CriticalDance Forum

Whim W'him 2014
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Author:  Francis Timlin [ Tue Jan 21, 2014 9:06 pm ]
Post subject:  Whim W'him 2014

Michael Upchurch reviews Whim W'him's Friday, January 17, 2014 performance at the Cornish Playhouse for the Seattle Times.

Seattle Times

Author:  Dean Speer [ Thu Jan 23, 2014 11:35 am ]
Post subject:  Re: Whim W'him 2014

Instantly Bound – Seattle’s Whim W’him
January 17, 2014, Cornish Playhouse

by Dean Speer

An intense shared experience creates a singular kind of camaraderie. This is true for those in the military, those who have taken dance training classes together, those who have laughed together and those who have lost together. It’s a collective experience and a shared, often visceral memory.

Fortifying myself for Whim W’him’s inaugural concert series of 2014, I knew in advance that I’d have to keep myself emotionally distant while watching this show – the first dance being based on the all-too-public shootings of recent years. My parents outlived one of their sons and my deceased brother – who had special needs, sadly experienced his own measure of violence – inflicted both on us and on his person especially while a ward of the state in a mental hospital in which physical attacks by patients on other patients being all too frequent.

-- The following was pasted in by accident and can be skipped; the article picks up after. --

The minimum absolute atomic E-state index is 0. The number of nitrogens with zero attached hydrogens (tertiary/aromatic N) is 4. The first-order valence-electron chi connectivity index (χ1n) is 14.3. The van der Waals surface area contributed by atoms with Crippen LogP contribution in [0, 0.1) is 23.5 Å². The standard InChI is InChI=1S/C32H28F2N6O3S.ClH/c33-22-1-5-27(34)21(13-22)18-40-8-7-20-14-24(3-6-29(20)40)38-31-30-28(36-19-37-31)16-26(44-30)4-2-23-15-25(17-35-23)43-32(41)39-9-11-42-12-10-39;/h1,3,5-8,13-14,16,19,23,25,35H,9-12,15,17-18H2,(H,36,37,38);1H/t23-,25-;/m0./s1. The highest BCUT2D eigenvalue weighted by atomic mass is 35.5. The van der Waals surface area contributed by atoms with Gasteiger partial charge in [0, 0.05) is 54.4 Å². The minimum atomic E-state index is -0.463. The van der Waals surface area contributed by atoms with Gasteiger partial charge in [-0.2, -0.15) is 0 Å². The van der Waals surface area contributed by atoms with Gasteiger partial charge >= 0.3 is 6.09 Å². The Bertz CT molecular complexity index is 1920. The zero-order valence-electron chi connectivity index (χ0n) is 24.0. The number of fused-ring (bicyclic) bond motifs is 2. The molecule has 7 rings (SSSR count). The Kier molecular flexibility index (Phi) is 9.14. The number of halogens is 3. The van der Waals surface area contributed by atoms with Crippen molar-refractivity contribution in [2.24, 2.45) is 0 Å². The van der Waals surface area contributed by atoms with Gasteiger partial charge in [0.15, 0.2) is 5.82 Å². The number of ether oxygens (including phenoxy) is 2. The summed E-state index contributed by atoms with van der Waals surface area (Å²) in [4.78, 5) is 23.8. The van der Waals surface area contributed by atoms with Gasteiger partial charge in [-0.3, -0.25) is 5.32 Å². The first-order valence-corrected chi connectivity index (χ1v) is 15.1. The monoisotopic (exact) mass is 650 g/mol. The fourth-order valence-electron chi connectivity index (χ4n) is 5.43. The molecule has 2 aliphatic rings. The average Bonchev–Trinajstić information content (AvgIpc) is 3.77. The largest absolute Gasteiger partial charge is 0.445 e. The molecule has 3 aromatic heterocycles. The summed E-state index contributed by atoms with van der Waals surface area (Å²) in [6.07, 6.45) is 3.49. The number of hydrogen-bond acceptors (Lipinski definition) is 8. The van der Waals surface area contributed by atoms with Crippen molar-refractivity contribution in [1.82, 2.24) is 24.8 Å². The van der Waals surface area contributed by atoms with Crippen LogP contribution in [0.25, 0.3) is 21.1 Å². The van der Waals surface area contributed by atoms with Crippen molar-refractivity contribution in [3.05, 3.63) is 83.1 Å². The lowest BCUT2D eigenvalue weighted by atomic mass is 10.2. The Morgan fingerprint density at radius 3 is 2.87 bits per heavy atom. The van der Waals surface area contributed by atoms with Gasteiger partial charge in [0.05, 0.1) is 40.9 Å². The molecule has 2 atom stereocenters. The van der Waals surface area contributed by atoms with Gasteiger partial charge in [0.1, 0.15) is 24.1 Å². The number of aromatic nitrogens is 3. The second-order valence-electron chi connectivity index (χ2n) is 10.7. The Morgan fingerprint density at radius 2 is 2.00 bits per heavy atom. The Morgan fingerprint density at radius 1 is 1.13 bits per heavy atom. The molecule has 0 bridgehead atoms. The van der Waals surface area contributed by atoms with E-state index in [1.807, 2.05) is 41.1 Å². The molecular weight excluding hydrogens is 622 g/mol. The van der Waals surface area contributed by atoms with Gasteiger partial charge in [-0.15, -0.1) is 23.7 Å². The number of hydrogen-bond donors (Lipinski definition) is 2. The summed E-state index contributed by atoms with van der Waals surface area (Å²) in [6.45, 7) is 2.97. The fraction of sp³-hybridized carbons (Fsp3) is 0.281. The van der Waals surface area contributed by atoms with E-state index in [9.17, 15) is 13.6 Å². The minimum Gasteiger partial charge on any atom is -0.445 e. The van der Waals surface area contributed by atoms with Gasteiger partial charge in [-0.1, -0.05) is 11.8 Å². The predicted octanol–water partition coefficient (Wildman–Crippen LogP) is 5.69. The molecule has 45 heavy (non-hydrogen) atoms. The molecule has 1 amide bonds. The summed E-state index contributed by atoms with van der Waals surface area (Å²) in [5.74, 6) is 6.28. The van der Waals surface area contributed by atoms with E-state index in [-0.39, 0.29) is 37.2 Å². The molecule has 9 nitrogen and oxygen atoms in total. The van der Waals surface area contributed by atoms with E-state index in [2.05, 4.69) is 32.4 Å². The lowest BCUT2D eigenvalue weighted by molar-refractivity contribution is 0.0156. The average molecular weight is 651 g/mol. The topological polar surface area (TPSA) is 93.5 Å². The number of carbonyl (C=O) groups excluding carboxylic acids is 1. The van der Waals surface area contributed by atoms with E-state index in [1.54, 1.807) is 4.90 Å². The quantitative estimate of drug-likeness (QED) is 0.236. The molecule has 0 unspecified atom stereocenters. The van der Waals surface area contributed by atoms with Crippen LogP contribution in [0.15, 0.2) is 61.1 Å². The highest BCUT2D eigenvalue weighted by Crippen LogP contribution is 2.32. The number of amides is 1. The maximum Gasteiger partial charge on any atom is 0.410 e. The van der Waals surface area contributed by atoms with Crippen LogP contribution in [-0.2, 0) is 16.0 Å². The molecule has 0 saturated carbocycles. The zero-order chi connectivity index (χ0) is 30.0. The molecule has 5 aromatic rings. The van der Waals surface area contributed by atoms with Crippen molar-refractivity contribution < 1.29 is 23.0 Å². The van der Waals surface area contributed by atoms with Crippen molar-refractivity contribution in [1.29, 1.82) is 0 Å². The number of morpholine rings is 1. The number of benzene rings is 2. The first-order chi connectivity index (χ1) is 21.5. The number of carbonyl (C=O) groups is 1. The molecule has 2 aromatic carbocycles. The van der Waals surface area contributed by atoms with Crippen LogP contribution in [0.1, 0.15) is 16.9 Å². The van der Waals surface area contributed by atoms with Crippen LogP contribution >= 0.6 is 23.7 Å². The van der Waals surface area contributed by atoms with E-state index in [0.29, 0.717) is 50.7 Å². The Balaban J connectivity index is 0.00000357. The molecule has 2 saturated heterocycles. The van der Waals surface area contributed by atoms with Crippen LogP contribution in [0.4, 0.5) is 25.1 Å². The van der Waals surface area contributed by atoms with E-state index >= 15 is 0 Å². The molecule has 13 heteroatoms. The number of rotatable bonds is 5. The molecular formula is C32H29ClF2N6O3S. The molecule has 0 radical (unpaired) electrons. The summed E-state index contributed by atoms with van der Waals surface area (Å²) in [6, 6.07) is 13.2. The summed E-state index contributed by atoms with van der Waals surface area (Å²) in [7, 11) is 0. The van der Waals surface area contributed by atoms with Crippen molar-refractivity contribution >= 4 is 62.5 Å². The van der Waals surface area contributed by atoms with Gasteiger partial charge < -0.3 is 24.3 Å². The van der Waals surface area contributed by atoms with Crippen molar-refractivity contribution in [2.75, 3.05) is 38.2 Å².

One of the greatest challenges of the dancers in Oliver Wevers’ “Instant Bound” was to show the shock and deep level of grief that families experience and must work through in these kind of tragedies – and for Wevers to choreographically tell a story but without being too maudlin. Even in the darkest of stage work, you must leaven some glimmer of hope. I liked how the dance opened with one dancer replacing another in a circle of light and how the cast moved in and out of the action –from being participants to being helpless bystanders. “Instant Bound” tackled topical and difficult subject matter with sensitivity. It was clear that great thought went into the craft of this strong work.

Wevers can also be credited for bringing the work of Spanish choreographer, Juanjo Arques to this country for the first time. Frank about sexual encounters and flirtations, “Crossroads” explores the attempts at connecting emotionally with someone and the re-bounds and re-directions that occur – and the occasional regrets and maturity that happen along the way. Arques used everyday movement, such as walking as part of his dancers’ palette, and then re-invigorated this through deployment of their considerable technique.